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He followed the two shining princesses through many hallways and rooms until they came to a third locked door. He tipped his blade against it and sword burst into a thousand pieces. The third door had swallowed the power of the sword. Yet still the black doors swung open.

Behind it in a room with walls covered in gold sleeping with eyes wide open Bearson saw a black demon. The third princess was chained to the wall next to the demon. With white eyes he stared blindly into the room and didn’t seem to notice anything. Bearson approached him swiftly and punched him hard in the face. The demon did not move but his spirit seemed to awake behind his blind eyes. He blinked repeatedly and smiled. 'In my dream I saw how you killed my brothers, the dragon and the giant. But me I don’t eat anything but air and I don’t have hair on my black skin that needs caressing. I will eat the air in your lungs, tiny man, and bring my brothers back to life.' 'I see you are a man of honor.' Bearson replied. 'All demons are' the demon replied and stood up.

He walked over to the princess. Only now Bearson realized that two large swords were chained to the wall above the princess. A white one to her left and a black one to her right. The demon took the white sword from the wall and offered it to Bearson. He was just about to accept it, as from the corner of his eyes he saw the third princess lick at the stud of the black sword above her on the wall. 'As a man of honor' Bearson replied 'you will allow me to chose the weapon of my choice I assume. Let me fight with the black one instead.' The demon smiled, took the black sword from the wall and handed it to Bearson as requested.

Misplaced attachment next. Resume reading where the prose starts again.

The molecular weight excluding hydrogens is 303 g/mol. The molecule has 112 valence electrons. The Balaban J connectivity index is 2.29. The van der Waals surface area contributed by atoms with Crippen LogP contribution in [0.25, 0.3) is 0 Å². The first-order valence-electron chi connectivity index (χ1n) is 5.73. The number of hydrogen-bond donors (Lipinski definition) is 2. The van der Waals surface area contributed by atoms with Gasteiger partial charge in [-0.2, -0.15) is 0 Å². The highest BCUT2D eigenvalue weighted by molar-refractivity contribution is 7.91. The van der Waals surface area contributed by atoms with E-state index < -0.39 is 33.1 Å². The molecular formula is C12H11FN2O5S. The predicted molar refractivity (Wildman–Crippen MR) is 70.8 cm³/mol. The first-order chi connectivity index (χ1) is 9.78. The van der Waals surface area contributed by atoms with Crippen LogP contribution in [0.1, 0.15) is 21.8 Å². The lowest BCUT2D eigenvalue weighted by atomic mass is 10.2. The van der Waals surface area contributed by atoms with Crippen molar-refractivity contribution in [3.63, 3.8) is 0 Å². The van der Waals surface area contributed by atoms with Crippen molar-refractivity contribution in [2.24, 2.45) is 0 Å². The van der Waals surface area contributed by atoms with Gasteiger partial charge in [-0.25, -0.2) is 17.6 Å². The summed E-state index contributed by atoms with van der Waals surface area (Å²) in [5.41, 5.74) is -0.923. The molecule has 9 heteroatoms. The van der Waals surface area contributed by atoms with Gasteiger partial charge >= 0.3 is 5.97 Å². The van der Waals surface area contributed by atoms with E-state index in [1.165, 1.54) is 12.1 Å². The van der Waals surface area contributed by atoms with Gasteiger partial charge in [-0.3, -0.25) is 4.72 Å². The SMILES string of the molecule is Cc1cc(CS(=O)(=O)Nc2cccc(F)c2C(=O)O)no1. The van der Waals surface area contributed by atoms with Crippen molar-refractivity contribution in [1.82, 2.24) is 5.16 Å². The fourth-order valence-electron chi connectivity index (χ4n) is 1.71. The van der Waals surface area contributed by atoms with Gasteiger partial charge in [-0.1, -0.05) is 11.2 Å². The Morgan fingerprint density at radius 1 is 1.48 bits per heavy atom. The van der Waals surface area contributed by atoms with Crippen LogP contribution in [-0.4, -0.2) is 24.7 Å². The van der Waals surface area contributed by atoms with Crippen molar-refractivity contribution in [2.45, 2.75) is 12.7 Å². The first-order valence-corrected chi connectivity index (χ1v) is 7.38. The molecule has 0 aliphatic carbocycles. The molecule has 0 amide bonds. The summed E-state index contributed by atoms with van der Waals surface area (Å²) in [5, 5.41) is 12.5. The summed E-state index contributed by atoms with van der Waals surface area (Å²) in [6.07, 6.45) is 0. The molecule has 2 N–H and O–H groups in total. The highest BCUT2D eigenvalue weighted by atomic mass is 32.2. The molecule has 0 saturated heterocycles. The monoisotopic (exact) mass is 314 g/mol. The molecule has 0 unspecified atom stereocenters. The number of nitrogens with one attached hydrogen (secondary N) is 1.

It was a quick and heavy fight until Bearson suddenly stroke at the demons head and cut off his right ear. The demon screamed in pain and Bearson quickly picked up the ear. He put it between his teeth and blew it like a flute. A piercing sound filled the golden hall, the black demon grew stiff in his clamor and came to a halt kneeling before Bearson on the ground. 'You are a man of honor' Bearson proclaimed 'and I command thee each time I whistle on your ear.' The demon nodded silently. 'Unchain the third princess then.' The demon walked over, touched the wound on his head and covered the golden chains in his own blood. With a sigh they fell off the walls and released the third princess.

Bearson whistled on the ear of the demon again. Immediately he saw the black being kneeling before himself. 'Now bring us to the border of your world, back to the shaft through which I had come from' he demanded. The demon rose and dissolved in a cloud of black beetles. The beetles enclosed Bearson and the three princesses and lifted them up from the ground. Then the buzzing cloud carried them up the chimney shaft and out in the night.

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  :: last part coming soon ::

Every Fear is a Passage.

WHY I BURNED THE ROSY-CROSS - OR ON THE MAGICAL USE OF MESAS